elmonoenano, January 5, 2011 (view all comments by elmonoenano)
It wasn't until I'd read this book that I began to feel I had an understanding of what happened to the economy in 2008. I finally was able to understand what CDO's, Credit Default Swaps, etc. were. This book is fundamental to civilly engagement.
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Murray, January 5, 2011 (view all comments by Murray)
Takes a highly complicated subject matter(derivatives) and explains them in easy to comprehend terms. The varied players in this real life story are very compelling and a few are eccentric.
Roger Long, January 3, 2011 (view all comments by Roger Long)
This is an extremely entertaining and sometimes even hilarious book, and yet, in the end, it's sobering. Depressing, even. The book is the story of the subprime mortgage debacle told from the point of view some of the very few people who saw it coming. The interesting thing about these people is they all seem to be people who are compulsively honest, virtually incapable of lying, whereas the far larger number of people who participated eagerly in the debacle were so in the habit of lying that they lied to themselves, and believed it.
The most depressing aspect of the book is that, after the collapse, virtually all of the guilty parties kept their ill-gotten gains, and their jobs, and are yet again collecting obscene bonuses on Wall Street.
Tim Mallory, January 2, 2011 (view all comments by Tim Mallory)
3 guys from Berkeley can't believe that all those unemployed nuclear scientists from texas that went to wall street could not only make such myopic decisions but continue to believe in them - and not see to get out when it starts to collapse.
The Big Short: Inside the Doomsday Machine
0 stars -
W. W. Norton & Company -
The roots of the bubble and the story of Wall Street's collapse can be told no clearer — nor with as much humor — as by Michael Lewis. If you read only one book that explains the current economic crisis, make it The Big Short.
by Mark P.,
Lewis describes the causes of the financial crisis with clarity, while putting it all in a very human context by focusing on a few of the individuals involved. It would have been easy for Lewis to second guess — in retrospect, it seems crazy to have expected house values to rise forever — but he reminds us how truly difficult it was at the time to foresee the conditions where a collapse was possible and how few people actually did predict it.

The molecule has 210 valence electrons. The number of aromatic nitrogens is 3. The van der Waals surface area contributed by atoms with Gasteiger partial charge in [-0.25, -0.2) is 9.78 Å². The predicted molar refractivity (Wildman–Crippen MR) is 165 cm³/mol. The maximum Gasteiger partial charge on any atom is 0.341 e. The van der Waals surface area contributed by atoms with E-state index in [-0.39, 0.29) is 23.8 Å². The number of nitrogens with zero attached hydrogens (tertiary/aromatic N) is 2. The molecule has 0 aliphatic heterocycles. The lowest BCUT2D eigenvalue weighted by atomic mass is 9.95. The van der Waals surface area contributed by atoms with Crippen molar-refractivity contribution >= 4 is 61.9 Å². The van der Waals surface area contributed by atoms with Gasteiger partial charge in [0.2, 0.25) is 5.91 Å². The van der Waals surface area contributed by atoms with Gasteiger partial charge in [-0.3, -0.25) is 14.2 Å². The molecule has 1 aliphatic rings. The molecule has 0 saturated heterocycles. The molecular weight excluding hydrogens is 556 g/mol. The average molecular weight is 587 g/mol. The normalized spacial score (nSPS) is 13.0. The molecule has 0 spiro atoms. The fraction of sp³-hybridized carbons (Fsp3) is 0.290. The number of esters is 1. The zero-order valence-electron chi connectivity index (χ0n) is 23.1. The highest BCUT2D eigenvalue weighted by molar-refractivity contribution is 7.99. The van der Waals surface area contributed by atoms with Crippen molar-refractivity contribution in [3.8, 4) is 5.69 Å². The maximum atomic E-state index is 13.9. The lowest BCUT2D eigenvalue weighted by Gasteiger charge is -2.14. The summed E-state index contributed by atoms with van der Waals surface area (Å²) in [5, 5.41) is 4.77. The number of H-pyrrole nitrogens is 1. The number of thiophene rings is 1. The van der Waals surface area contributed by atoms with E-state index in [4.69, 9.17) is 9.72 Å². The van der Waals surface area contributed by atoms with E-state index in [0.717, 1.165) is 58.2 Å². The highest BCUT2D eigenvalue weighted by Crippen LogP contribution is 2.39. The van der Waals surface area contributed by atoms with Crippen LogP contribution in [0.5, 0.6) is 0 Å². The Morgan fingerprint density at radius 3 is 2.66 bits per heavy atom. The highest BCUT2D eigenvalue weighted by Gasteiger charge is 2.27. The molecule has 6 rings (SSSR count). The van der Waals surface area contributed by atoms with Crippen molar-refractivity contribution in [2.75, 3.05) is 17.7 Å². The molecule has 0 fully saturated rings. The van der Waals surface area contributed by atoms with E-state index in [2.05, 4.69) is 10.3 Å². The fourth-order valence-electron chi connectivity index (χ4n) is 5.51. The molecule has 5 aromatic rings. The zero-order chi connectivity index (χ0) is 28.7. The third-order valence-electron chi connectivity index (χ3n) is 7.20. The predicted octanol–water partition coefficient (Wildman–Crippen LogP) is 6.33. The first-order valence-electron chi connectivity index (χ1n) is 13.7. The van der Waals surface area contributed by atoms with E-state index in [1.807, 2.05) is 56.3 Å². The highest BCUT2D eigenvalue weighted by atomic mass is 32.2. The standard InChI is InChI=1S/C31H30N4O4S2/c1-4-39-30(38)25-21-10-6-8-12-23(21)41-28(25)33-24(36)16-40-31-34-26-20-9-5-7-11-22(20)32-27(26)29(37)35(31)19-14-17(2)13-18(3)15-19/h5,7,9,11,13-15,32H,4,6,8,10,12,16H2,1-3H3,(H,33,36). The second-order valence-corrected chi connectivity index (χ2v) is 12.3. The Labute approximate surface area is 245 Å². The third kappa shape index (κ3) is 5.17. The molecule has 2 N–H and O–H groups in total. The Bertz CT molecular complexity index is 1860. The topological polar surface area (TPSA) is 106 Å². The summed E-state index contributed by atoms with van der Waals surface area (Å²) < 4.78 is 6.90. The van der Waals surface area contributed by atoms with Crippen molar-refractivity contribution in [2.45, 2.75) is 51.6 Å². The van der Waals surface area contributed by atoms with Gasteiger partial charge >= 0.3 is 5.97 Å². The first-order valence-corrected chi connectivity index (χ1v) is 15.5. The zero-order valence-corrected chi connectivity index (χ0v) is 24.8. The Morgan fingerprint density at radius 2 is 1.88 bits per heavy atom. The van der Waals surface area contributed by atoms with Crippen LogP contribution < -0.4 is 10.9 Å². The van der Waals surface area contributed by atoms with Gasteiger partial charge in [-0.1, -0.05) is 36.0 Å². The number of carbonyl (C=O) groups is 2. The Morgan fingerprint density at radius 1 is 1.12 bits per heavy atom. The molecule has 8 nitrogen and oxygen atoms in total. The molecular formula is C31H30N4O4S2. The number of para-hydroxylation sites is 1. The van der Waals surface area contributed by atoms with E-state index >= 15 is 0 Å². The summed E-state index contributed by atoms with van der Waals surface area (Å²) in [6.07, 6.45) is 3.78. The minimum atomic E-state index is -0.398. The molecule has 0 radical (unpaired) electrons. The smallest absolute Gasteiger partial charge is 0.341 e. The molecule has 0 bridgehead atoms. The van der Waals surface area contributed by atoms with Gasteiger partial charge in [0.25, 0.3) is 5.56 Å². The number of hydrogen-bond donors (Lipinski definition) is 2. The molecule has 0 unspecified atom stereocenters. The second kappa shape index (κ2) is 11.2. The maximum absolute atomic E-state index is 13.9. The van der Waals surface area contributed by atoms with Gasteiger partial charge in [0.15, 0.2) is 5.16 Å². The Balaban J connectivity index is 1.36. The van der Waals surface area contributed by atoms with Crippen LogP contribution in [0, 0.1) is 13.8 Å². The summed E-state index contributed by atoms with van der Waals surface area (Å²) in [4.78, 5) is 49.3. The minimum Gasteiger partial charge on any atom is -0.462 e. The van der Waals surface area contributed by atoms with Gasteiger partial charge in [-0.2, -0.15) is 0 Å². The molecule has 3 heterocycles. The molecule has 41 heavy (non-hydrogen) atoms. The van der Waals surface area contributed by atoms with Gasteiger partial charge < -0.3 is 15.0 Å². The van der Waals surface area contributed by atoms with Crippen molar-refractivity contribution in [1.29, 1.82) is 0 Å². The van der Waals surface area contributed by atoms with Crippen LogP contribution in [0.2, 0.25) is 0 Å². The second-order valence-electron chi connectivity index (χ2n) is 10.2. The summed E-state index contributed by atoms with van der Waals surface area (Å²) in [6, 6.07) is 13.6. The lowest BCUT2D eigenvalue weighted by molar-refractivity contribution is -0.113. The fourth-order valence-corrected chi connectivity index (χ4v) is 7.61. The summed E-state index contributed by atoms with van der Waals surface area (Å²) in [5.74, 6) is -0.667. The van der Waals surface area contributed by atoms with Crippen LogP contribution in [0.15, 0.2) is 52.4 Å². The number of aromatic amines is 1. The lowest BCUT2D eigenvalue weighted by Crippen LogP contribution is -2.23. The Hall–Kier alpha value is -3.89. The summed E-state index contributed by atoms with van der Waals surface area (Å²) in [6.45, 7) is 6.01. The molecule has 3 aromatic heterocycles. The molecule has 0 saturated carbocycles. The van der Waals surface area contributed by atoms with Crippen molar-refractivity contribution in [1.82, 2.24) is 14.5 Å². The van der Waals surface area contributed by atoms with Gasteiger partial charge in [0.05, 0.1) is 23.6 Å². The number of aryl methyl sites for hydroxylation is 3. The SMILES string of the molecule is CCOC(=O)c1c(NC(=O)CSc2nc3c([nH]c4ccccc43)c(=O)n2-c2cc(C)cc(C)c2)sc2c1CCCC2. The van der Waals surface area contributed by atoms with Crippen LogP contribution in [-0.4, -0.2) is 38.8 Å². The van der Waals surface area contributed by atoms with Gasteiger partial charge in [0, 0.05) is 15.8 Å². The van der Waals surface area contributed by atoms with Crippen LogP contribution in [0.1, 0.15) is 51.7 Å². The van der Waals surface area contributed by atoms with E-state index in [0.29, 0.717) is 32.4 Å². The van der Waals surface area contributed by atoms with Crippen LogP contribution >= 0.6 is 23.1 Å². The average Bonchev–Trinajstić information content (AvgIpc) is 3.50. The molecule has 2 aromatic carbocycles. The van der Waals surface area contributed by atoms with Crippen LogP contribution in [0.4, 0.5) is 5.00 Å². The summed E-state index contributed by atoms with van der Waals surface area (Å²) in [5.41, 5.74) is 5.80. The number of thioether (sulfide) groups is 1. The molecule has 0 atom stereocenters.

by Mark P.
"Publishers Weekly Review"
by Publishers Weekly,
"Although Lewis is perhaps best known for his sports-related nonfiction (including The Blind Side), his first book was the autobiographical Liar's Poker, in which he chronicled his disillusionment as a young gun on Wall Street in the 'greed is good' 1980s. He returns to his financial roots to excavate the crisis of 2007 — 2008, employing his trademark technique of casting a microcosmic lens on the personal histories of several Wall Street outsiders who were betting against the grain — to shed light on the macrocosmic tale of greed and fear. Although Lewis reads the book's introduction, narration duties are assumed by Jesse Boggs, a veteran narrator of business titles (including Lewis's own 2008 book Panic!). Boggs's rich baritone is well suited to the task and trips lightly through a maze of financial jargon (CDOs, derivatives, mid-prime lending) and a dizzying cast of characters. Lewis returns on the final disc for a 10-minute interview about the crisis's aftermath, including a savvy assessment of the wisdom of the financial bailout and where-are-they-now updates on the book's various heroes and villains. A Norton hardcover. (Mar.)" Publishers Weekly (Copyright Reed Business Information, Inc.)